Warnings, Caveats and Weasel Words

Most of the experiments linked to here are running on R&D equipment in a non-production environment. They may disappear without warning and/or perform erratically. If one of them isn’t working for some reason, come back later and try again.

Resolving Citations (we don’t need no stinkin’ parser)

If you are reading this, you may be faced with the following problem- You have a collection of free-form citations which you have copied from a scholarly article and you want to import them into a bibliographic management tool (or other database). In short, you would like to turn something like this:

Carberry, J 2008, “Toward a Unified Theory of High-Energy Metaphysics: Silly String Theory.” Journal of Psychoceramics, vol. 5, no. 11, pp. 1-3.

Into something more like this:

@article{Carberry_2008, title={Toward a Unified Theory of High-Energy Metaphysics: Silly String Theory}, volume={5}, url={http://dx.doi.org/10.5555/12345678}, DOI={10.5555/12345678}, number={11}, journal={Journal of Psychoceramics}, publisher={Society of Psychoceramics}, author={Carberry, Josiah}, year={2008}, month={Aug}, pages={1-3}}

Or even this:

TY - JOUR
JO - Journal of Psychoceramics
AU - Josiah Carberry
SN - 0264-3561
TI - Toward a Unified Theory of High-Energy Metaphysics: Silly String Theory
SP - 1
EP - 3
VL - 5
PB - Society of Psychoceramics
PY - 2008

The traditional approach to this is often “We’ll start by trying to parse the citation into its component parts.” Indeed, there are a number of tools that try to do this:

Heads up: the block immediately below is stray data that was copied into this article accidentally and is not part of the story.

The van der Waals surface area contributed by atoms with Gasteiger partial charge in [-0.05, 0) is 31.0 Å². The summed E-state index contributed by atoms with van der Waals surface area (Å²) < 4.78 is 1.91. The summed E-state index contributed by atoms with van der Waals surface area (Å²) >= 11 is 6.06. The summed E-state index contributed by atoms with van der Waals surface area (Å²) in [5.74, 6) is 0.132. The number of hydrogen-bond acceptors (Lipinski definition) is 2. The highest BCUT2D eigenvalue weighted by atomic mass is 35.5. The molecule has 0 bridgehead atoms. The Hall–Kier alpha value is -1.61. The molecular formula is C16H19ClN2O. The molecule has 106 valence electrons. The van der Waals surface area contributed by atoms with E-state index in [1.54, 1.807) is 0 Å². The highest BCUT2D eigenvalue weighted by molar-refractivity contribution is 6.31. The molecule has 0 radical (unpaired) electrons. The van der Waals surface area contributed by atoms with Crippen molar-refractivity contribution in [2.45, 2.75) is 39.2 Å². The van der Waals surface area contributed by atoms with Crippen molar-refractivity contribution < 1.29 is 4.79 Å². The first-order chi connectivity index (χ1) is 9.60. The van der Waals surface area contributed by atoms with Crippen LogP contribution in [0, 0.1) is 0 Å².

Which is cool, but is very difficult- particularly with obscure and/or terse citation styles.

There is another way. Instead of trying to parse the citation, just search for the record in a database that already has the citation parsed. The Crossref metadata search is good for this. For example, the following query using the Crossref Metadata Search API

http://search.labs.crossref.org/dois?q=Carberry%2C+Josiah.+%E2%80%9CToward+a+Unified+Theory+of+High-Energy+Metaphysics%3A+Silly+String+Theory.%E2%80%9D+Journal+of+Psychoceramics+5.11+%282008%29%3A+1-3.#


Gives you the following result:

{
doi: "10.5555/12345678",
score: 7.1926823,
normalizedScore: 100,
title: "Toward a Unified Theory of High-Energy Metaphysics: Silly String Theory",
fullCitation: "Josiah Carberry, 2008, 'Toward a Unified Theory of High-Energy Metaphysics: Silly String Theory', <i>Journal of Psychoceramics</i>, vol. 5, no. 11",
year: 2008
},


That’s already pretty cool. But if you extract the DOI from the above and use DOI content negotiation to query the the DOI like this:

\$ curl -LH "Accept: application/x-bibtex" http://dx.doi.org/10.5555/12345678


You get the following result in BibTex:

@article{Carberry_2008, title={Toward a Unified Theory of High-Energy Metaphysics: Silly String Theory}, volume={5}, url={http://dx.doi.org/10.5555/12345678}, DOI={10.5555/12345678}, number={11}, journal={Journal of Psychoceramics}, publisher={Society of Psychoceramics}, author={Carberry, Josiah}, year={2008}, month={Aug}, pages={1-3}}


Yay!

There, that wasn’t too hard, was it?

OK, what is the catch?

Well… using Crossref Metadata Search has a number of limitations that you should be aware of:

• It can produce false positives. It will almost always match *something*. You need to look at the score, etc. in order to determine the likelihood that you’ve got a correct match.
• It only works on content listed in Crossref’s database.
• The metadata in Crossref’s database can sometimes be… spotty*

It also has a big benefit– You won’t get false negatives. If you have a typo or incomplete metadata, it will do a much better job than a strict citation parser or OpenURL Query.

In short, Crossref Metadata Search is remarkably good at resolving citations. We encourage you to try it and let us know how it works for you.

Note that if you are having trouble getting hold of free-form citations to begin with, you may want to see our Crossref Labs: PDF Extract tools for extracting citations from PDFs.

(*unmitigated bilge)